This morning Morning Feature will dig deeper into some issues related to free speech. (More)
The Tuesday Digging Deeper Morning Feature surveys an ongoing news topic through multiple sources to invite in-depth conversation. Please check back over the coming days for additional comments. This week’s Digging Deeper topic is free speech.
A news story out of Seattle yesterday coupled with the recent discussion about inflammatory political speech after the Tucson shootings started me thinking about free speech: what it means to me, what it means to others and if there are or should be any limits on it.
This is the Seattle story:
Recently, a Seattle-based grassroots group called the Seattle Mideast Awareness Campaign purchased ads on the side of a dozen public buses in the King County, Seattle bus system. The ads featured the image of a destroyed Palestinian home along with the words “Israeli war crimes — Your tax dollars at work.”
Mideast issues are extremely inflammatory and the Israeli-Palestinian issues are some of the most heated. As you can imagine these ads caused a great deal of alarm.
Here are some of the reactions:
Metro’s initial acceptance of the ad from the Seattle Mideast Awareness Campaign prompted an onslaught of complaints by email and phone, and three other organizations said they planned to run counter-ads portraying Israel as a victim of Palestinian terrorism.
Metro and County Executive Dow Constantine initially said the ad was consistent with county ad standards and that it would violate the sponsor’s free-speech rights to cancel it.
A few days later, Metro canceled the ad and said it wouldn’t accept any new non-commercial advertising until the county adopted a new ad policy. Constantine said in a statement at the time that he had been told by federal and local law-enforcement agencies the bus system “could be vulnerable to disruption” because of the ad and he approved the decision to cancel it.
“The escalation of this issue from one of 12 local bus placards to a widespread and often vitriolic international debate introduces new and significant security concerns that compel reassessment,” Constantine’s statement said.
The ACLU of Washington has sued to allow the signs to be placed.
The lawsuit in U.S. District Court claims that King County violated the group’s First Amendment rights and asks the court to order the county to run the ad for four weeks on the sides of 12 buses, as Metro and its ad agency originally agreed to do.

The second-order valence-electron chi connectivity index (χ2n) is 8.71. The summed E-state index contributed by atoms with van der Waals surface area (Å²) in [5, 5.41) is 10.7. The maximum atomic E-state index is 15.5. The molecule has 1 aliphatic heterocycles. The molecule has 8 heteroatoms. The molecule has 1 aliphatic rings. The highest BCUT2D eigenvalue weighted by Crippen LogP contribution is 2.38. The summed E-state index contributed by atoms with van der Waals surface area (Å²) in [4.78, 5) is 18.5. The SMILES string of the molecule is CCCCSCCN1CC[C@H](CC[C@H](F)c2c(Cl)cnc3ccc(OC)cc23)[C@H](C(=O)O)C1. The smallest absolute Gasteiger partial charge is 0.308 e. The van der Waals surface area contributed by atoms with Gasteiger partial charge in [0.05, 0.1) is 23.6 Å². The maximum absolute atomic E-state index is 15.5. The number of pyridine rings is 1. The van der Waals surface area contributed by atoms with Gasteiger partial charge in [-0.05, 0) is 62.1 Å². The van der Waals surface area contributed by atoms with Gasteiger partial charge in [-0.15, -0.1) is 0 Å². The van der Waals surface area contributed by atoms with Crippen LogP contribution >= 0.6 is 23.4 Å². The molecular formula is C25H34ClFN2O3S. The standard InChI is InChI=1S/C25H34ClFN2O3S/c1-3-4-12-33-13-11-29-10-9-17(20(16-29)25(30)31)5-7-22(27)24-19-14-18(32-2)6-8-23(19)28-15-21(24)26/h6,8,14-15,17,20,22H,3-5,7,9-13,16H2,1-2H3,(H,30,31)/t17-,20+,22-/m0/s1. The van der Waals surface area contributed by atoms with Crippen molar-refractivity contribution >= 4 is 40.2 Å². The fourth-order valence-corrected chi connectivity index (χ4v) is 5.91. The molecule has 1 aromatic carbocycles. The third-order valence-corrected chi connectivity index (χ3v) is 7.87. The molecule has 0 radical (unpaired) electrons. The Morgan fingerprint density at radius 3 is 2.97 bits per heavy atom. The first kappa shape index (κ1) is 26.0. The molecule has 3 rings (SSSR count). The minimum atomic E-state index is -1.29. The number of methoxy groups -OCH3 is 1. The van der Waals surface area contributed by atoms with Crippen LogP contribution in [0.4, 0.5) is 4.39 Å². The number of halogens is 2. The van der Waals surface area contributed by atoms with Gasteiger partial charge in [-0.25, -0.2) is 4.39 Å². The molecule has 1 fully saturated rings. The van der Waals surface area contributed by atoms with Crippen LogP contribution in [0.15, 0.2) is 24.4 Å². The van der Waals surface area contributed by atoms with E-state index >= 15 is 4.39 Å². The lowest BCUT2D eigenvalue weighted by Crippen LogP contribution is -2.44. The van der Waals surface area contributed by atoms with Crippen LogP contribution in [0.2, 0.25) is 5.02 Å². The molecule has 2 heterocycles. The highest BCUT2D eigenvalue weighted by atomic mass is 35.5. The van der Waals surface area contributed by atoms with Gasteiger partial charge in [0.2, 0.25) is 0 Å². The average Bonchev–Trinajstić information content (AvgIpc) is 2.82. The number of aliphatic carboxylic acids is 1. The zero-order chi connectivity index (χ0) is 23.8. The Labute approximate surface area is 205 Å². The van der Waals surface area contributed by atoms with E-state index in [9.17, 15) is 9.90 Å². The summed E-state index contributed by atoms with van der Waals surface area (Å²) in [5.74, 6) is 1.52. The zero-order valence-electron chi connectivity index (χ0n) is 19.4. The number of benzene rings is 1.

ACLU Executive Director Kathleen Taylor had this to say at a news conference:
… if there were threats to disrupt buses, the appropriate response would have been to “address the criminal conduct, not the speech.”
“The purpose of the First Amendment,” Taylor said, “is to protect speech that is difficult to hear and that makes people uncomfortable. Mild speech doesn’t need our protection.”
Metropolitan King County Councilmember Pete von Reichbauer issued a statement saying:
the county must serve bus passengers “without inadvertently making them become the targets of deranged individuals incited by messages.”
Potentially inflammatory political rhetoric became a hot topic after the shooting in Tucson. A sampling of reactions from that:
We … are deeply concerned about the heated political rhetoric that escalates debates and controversies, and sometimes makes it seem as if violence is an acceptable response to honest disagreements,” said Brady Campaign President Paul Helmke in a statement.
Tea Party Nation founder Judson Phillips condemned the attack on Giffords, but warned backers that the Tea Party movement would have to defend itself from attacks by political opponents.
“While we need to take a moment to extend our sympathies to the families of those who died, we cannot allow the hard left to do what it tried to do in 1995 after the Oklahoma City bombing,” he said.
Gabrielle Giffords in March 2009:
“We are on Sarah Palin’s targeted list,” Giffords said. “The way that she has it depicted has the crosshairs of the gunsight over our district. When people do that, they have got to realize there are consequences to that action.”